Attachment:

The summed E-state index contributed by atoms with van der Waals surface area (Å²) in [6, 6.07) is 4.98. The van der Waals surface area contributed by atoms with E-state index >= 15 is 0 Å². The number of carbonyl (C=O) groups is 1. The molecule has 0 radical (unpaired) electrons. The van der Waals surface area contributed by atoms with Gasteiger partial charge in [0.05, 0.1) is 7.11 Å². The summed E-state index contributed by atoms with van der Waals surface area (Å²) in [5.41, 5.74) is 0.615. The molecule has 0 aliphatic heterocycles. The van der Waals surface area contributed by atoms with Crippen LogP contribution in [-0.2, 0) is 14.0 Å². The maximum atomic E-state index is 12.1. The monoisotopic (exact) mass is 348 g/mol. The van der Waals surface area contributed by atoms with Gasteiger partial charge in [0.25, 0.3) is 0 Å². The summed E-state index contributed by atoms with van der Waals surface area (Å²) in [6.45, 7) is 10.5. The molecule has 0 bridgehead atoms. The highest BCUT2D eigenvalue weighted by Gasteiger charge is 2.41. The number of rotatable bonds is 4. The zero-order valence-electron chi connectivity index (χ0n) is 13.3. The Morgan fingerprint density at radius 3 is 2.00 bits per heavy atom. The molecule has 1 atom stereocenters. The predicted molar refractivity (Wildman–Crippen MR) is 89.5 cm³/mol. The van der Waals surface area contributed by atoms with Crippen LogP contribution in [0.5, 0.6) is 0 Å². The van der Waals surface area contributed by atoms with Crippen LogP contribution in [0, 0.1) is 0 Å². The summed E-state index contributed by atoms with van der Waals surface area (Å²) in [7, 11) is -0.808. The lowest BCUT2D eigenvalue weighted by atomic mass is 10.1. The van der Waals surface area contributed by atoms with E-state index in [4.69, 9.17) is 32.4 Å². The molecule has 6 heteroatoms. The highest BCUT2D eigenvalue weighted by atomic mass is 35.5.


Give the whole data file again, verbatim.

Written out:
The summed E-state index contributed by atoms with van der Waals surface area (Å²) in [6, 6.07) is 4.98. The van der Waals surface area contributed by atoms with E-state index >= 15 is 0 Å². The number of carbonyl (C=O) groups is 1. The molecule has 0 radical (unpaired) electrons. The van der Waals surface area contributed by atoms with Gasteiger partial charge in [0.05, 0.1) is 7.11 Å². The summed E-state index contributed by atoms with van der Waals surface area (Å²) in [5.41, 5.74) is 0.615. The molecule has 0 aliphatic heterocycles. The van der Waals surface area contributed by atoms with Crippen LogP contribution in [-0.2, 0) is 14.0 Å². The maximum atomic E-state index is 12.1. The monoisotopic (exact) mass is 348 g/mol. The van der Waals surface area contributed by atoms with Gasteiger partial charge in [0.25, 0.3) is 0 Å². The summed E-state index contributed by atoms with van der Waals surface area (Å²) in [6.45, 7) is 10.5. The molecule has 0 bridgehead atoms. The highest BCUT2D eigenvalue weighted by Gasteiger charge is 2.41. The number of rotatable bonds is 4. The zero-order valence-electron chi connectivity index (χ0n) is 13.3. The Morgan fingerprint density at radius 3 is 2.00 bits per heavy atom. The molecule has 1 atom stereocenters. The predicted molar refractivity (Wildman–Crippen MR) is 89.5 cm³/mol. The van der Waals surface area contributed by atoms with Crippen LogP contribution in [0.5, 0.6) is 0 Å². The van der Waals surface area contributed by atoms with Crippen LogP contribution in [0, 0.1) is 0 Å². The summed E-state index contributed by atoms with van der Waals surface area (Å²) in [7, 11) is -0.808. The lowest BCUT2D eigenvalue weighted by atomic mass is 10.1. The van der Waals surface area contributed by atoms with E-state index in [4.69, 9.17) is 32.4 Å². The molecule has 6 heteroatoms. The highest BCUT2D eigenvalue weighted by atomic mass is 35.5.